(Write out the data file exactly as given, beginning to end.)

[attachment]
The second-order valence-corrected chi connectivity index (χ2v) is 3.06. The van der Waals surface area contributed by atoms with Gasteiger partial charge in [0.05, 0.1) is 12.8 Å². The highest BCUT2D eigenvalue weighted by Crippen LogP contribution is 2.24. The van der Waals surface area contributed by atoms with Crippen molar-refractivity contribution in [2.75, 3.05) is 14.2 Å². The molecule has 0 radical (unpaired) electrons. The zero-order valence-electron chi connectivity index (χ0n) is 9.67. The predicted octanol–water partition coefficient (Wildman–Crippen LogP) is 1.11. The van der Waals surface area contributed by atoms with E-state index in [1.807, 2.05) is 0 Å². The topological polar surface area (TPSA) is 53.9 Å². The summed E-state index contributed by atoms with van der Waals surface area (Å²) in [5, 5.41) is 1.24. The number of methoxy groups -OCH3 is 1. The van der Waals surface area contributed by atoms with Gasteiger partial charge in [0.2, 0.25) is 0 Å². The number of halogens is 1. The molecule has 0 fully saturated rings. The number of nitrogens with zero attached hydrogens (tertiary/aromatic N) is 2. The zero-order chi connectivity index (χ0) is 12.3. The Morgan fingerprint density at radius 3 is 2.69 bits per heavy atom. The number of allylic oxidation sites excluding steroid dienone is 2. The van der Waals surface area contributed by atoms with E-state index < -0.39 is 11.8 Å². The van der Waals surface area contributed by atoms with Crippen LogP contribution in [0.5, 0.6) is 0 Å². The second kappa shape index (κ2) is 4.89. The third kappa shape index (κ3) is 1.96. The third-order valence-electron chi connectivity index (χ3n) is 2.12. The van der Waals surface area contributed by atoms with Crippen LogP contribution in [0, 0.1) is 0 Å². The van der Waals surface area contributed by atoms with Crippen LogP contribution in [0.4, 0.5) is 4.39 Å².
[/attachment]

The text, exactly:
The second-order valence-corrected chi connectivity index (χ2v) is 3.06. The van der Waals surface area contributed by atoms with Gasteiger partial charge in [0.05, 0.1) is 12.8 Å². The highest BCUT2D eigenvalue weighted by Crippen LogP contribution is 2.24. The van der Waals surface area contributed by atoms with Crippen molar-refractivity contribution in [2.75, 3.05) is 14.2 Å². The molecule has 0 radical (unpaired) electrons. The zero-order valence-electron chi connectivity index (χ0n) is 9.67. The predicted octanol–water partition coefficient (Wildman–Crippen LogP) is 1.11. The van der Waals surface area contributed by atoms with E-state index in [1.807, 2.05) is 0 Å². The topological polar surface area (TPSA) is 53.9 Å². The summed E-state index contributed by atoms with van der Waals surface area (Å²) in [5, 5.41) is 1.24. The number of methoxy groups -OCH3 is 1. The van der Waals surface area contributed by atoms with Gasteiger partial charge in [0.2, 0.25) is 0 Å². The number of halogens is 1. The molecule has 0 fully saturated rings. The number of nitrogens with zero attached hydrogens (tertiary/aromatic N) is 2. The zero-order chi connectivity index (χ0) is 12.3. The Morgan fingerprint density at radius 3 is 2.69 bits per heavy atom. The number of allylic oxidation sites excluding steroid dienone is 2. The van der Waals surface area contributed by atoms with E-state index < -0.39 is 11.8 Å². The van der Waals surface area contributed by atoms with Crippen LogP contribution in [0.5, 0.6) is 0 Å². The second kappa shape index (κ2) is 4.89. The third kappa shape index (κ3) is 1.96. The third-order valence-electron chi connectivity index (χ3n) is 2.12. The van der Waals surface area contributed by atoms with Crippen LogP contribution in [0, 0.1) is 0 Å². The van der Waals surface area contributed by atoms with Crippen LogP contribution in [0.4, 0.5) is 4.39 Å².